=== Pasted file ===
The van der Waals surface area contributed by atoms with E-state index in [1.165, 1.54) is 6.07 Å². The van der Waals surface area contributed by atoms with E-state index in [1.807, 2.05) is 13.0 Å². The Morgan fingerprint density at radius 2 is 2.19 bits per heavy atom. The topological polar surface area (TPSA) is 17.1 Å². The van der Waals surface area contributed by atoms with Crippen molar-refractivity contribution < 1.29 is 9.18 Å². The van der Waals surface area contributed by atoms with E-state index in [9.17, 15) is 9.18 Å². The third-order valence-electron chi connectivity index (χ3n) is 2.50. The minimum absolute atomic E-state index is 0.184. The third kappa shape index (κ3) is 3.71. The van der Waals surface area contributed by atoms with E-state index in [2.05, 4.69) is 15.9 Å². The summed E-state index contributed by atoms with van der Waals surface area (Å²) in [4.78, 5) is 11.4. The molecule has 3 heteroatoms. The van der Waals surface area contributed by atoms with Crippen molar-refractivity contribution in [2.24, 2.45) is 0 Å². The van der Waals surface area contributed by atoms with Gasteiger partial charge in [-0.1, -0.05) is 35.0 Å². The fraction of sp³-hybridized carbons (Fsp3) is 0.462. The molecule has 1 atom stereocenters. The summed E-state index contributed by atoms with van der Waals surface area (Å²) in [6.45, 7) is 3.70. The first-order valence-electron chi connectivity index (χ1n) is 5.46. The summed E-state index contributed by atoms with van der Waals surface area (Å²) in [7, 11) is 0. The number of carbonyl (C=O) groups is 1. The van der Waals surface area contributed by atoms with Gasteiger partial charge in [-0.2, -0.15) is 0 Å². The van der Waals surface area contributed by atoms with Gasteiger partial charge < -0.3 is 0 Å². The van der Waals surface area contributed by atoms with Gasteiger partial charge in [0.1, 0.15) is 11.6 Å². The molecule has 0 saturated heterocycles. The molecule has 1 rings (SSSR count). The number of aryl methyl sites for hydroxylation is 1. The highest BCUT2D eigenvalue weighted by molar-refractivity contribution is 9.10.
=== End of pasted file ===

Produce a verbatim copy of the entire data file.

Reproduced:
The van der Waals surface area contributed by atoms with E-state index in [1.165, 1.54) is 6.07 Å². The van der Waals surface area contributed by atoms with E-state index in [1.807, 2.05) is 13.0 Å². The Morgan fingerprint density at radius 2 is 2.19 bits per heavy atom. The topological polar surface area (TPSA) is 17.1 Å². The van der Waals surface area contributed by atoms with Crippen molar-refractivity contribution < 1.29 is 9.18 Å². The van der Waals surface area contributed by atoms with E-state index in [9.17, 15) is 9.18 Å². The third-order valence-electron chi connectivity index (χ3n) is 2.50. The minimum absolute atomic E-state index is 0.184. The third kappa shape index (κ3) is 3.71. The van der Waals surface area contributed by atoms with E-state index in [2.05, 4.69) is 15.9 Å². The summed E-state index contributed by atoms with van der Waals surface area (Å²) in [4.78, 5) is 11.4. The molecule has 3 heteroatoms. The van der Waals surface area contributed by atoms with Crippen molar-refractivity contribution in [2.24, 2.45) is 0 Å². The van der Waals surface area contributed by atoms with Gasteiger partial charge in [-0.1, -0.05) is 35.0 Å². The fraction of sp³-hybridized carbons (Fsp3) is 0.462. The molecule has 1 atom stereocenters. The summed E-state index contributed by atoms with van der Waals surface area (Å²) in [6.45, 7) is 3.70. The first-order valence-electron chi connectivity index (χ1n) is 5.46. The summed E-state index contributed by atoms with van der Waals surface area (Å²) in [7, 11) is 0. The number of carbonyl (C=O) groups is 1. The van der Waals surface area contributed by atoms with Gasteiger partial charge in [-0.2, -0.15) is 0 Å². The van der Waals surface area contributed by atoms with Gasteiger partial charge < -0.3 is 0 Å². The van der Waals surface area contributed by atoms with Gasteiger partial charge in [0.1, 0.15) is 11.6 Å². The molecule has 0 saturated heterocycles. The molecule has 1 rings (SSSR count). The number of aryl methyl sites for hydroxylation is 1. The highest BCUT2D eigenvalue weighted by molar-refractivity contribution is 9.10.